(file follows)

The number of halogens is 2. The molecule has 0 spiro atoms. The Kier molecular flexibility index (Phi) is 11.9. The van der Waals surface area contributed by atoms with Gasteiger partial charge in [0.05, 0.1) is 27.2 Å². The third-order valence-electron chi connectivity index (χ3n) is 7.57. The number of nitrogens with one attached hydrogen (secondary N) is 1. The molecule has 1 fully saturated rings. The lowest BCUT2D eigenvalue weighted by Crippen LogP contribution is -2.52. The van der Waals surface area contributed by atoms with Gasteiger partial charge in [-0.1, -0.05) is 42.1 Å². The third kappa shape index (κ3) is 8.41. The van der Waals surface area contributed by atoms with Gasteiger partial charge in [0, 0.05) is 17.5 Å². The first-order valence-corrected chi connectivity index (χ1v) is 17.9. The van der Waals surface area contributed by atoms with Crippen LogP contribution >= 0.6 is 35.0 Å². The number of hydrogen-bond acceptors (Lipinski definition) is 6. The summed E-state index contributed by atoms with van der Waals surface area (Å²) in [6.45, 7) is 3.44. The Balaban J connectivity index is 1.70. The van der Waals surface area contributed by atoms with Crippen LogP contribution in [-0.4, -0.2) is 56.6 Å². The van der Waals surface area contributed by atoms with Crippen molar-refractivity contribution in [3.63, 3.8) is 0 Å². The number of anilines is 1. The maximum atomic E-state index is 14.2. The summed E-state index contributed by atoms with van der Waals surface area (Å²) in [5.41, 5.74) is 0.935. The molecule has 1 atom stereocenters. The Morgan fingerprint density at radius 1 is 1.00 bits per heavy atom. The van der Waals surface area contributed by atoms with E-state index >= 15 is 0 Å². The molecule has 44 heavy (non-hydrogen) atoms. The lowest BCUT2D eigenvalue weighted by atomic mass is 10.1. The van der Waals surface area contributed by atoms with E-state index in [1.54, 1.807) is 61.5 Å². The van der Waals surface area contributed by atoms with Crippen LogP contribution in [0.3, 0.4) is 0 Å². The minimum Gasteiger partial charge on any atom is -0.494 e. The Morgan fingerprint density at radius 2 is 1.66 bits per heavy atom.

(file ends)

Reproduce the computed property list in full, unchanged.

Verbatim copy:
The number of halogens is 2. The molecule has 0 spiro atoms. The Kier molecular flexibility index (Phi) is 11.9. The van der Waals surface area contributed by atoms with Gasteiger partial charge in [0.05, 0.1) is 27.2 Å². The third-order valence-electron chi connectivity index (χ3n) is 7.57. The number of nitrogens with one attached hydrogen (secondary N) is 1. The molecule has 1 fully saturated rings. The lowest BCUT2D eigenvalue weighted by Crippen LogP contribution is -2.52. The van der Waals surface area contributed by atoms with Gasteiger partial charge in [-0.1, -0.05) is 42.1 Å². The third kappa shape index (κ3) is 8.41. The van der Waals surface area contributed by atoms with Gasteiger partial charge in [0, 0.05) is 17.5 Å². The first-order valence-corrected chi connectivity index (χ1v) is 17.9. The van der Waals surface area contributed by atoms with Crippen LogP contribution >= 0.6 is 35.0 Å². The number of hydrogen-bond acceptors (Lipinski definition) is 6. The summed E-state index contributed by atoms with van der Waals surface area (Å²) in [6.45, 7) is 3.44. The Balaban J connectivity index is 1.70. The van der Waals surface area contributed by atoms with Crippen LogP contribution in [-0.4, -0.2) is 56.6 Å². The van der Waals surface area contributed by atoms with Crippen molar-refractivity contribution in [3.63, 3.8) is 0 Å². The number of anilines is 1. The maximum atomic E-state index is 14.2. The summed E-state index contributed by atoms with van der Waals surface area (Å²) in [5.41, 5.74) is 0.935. The molecule has 1 atom stereocenters. The Morgan fingerprint density at radius 1 is 1.00 bits per heavy atom. The van der Waals surface area contributed by atoms with E-state index >= 15 is 0 Å². The molecule has 44 heavy (non-hydrogen) atoms. The lowest BCUT2D eigenvalue weighted by atomic mass is 10.1. The van der Waals surface area contributed by atoms with E-state index in [1.54, 1.807) is 61.5 Å². The van der Waals surface area contributed by atoms with Crippen LogP contribution in [0.3, 0.4) is 0 Å². The minimum Gasteiger partial charge on any atom is -0.494 e. The Morgan fingerprint density at radius 2 is 1.66 bits per heavy atom.